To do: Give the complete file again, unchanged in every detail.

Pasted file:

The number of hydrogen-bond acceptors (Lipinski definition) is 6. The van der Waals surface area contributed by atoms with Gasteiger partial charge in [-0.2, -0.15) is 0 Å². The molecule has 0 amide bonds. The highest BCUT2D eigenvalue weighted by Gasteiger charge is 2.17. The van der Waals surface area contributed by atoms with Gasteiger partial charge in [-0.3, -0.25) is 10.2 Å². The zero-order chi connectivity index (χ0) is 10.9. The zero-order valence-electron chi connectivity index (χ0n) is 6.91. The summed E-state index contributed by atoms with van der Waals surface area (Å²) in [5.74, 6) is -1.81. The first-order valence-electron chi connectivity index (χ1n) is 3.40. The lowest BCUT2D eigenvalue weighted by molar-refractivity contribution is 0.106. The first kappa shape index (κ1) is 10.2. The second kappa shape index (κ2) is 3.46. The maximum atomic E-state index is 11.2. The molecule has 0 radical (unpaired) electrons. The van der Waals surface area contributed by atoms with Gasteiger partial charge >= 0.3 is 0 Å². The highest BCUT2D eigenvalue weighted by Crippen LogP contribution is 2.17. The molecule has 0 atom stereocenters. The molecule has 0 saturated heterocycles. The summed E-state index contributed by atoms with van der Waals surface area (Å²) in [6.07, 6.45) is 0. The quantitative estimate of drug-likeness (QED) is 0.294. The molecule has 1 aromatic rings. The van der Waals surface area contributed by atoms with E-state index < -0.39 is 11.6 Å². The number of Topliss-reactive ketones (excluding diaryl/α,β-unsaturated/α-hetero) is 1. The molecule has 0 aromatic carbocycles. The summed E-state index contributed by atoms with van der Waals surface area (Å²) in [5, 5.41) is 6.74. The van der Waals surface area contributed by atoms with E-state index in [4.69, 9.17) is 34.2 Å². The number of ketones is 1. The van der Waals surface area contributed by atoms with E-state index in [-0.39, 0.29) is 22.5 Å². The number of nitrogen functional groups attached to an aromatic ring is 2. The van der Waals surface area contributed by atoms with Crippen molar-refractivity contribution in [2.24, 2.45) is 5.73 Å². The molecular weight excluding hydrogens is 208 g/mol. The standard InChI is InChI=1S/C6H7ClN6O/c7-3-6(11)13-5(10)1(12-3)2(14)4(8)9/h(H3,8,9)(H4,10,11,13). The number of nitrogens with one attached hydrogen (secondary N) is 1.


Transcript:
The number of hydrogen-bond acceptors (Lipinski definition) is 6. The van der Waals surface area contributed by atoms with Gasteiger partial charge in [-0.2, -0.15) is 0 Å². The molecule has 0 amide bonds. The highest BCUT2D eigenvalue weighted by Gasteiger charge is 2.17. The van der Waals surface area contributed by atoms with Gasteiger partial charge in [-0.3, -0.25) is 10.2 Å². The zero-order chi connectivity index (χ0) is 10.9. The zero-order valence-electron chi connectivity index (χ0n) is 6.91. The summed E-state index contributed by atoms with van der Waals surface area (Å²) in [5.74, 6) is -1.81. The first-order valence-electron chi connectivity index (χ1n) is 3.40. The lowest BCUT2D eigenvalue weighted by molar-refractivity contribution is 0.106. The first kappa shape index (κ1) is 10.2. The second kappa shape index (κ2) is 3.46. The maximum atomic E-state index is 11.2. The molecule has 0 radical (unpaired) electrons. The van der Waals surface area contributed by atoms with Gasteiger partial charge >= 0.3 is 0 Å². The highest BCUT2D eigenvalue weighted by Crippen LogP contribution is 2.17. The molecule has 0 atom stereocenters. The molecule has 0 saturated heterocycles. The summed E-state index contributed by atoms with van der Waals surface area (Å²) in [6.07, 6.45) is 0. The quantitative estimate of drug-likeness (QED) is 0.294. The molecule has 1 aromatic rings. The van der Waals surface area contributed by atoms with E-state index < -0.39 is 11.6 Å². The number of Topliss-reactive ketones (excluding diaryl/α,β-unsaturated/α-hetero) is 1. The molecule has 0 aromatic carbocycles. The summed E-state index contributed by atoms with van der Waals surface area (Å²) in [5, 5.41) is 6.74. The van der Waals surface area contributed by atoms with E-state index in [4.69, 9.17) is 34.2 Å². The number of ketones is 1. The van der Waals surface area contributed by atoms with E-state index in [-0.39, 0.29) is 22.5 Å². The number of nitrogen functional groups attached to an aromatic ring is 2. The van der Waals surface area contributed by atoms with Crippen molar-refractivity contribution in [2.24, 2.45) is 5.73 Å². The molecular weight excluding hydrogens is 208 g/mol. The standard InChI is InChI=1S/C6H7ClN6O/c7-3-6(11)13-5(10)1(12-3)2(14)4(8)9/h(H3,8,9)(H4,10,11,13). The number of nitrogens with one attached hydrogen (secondary N) is 1.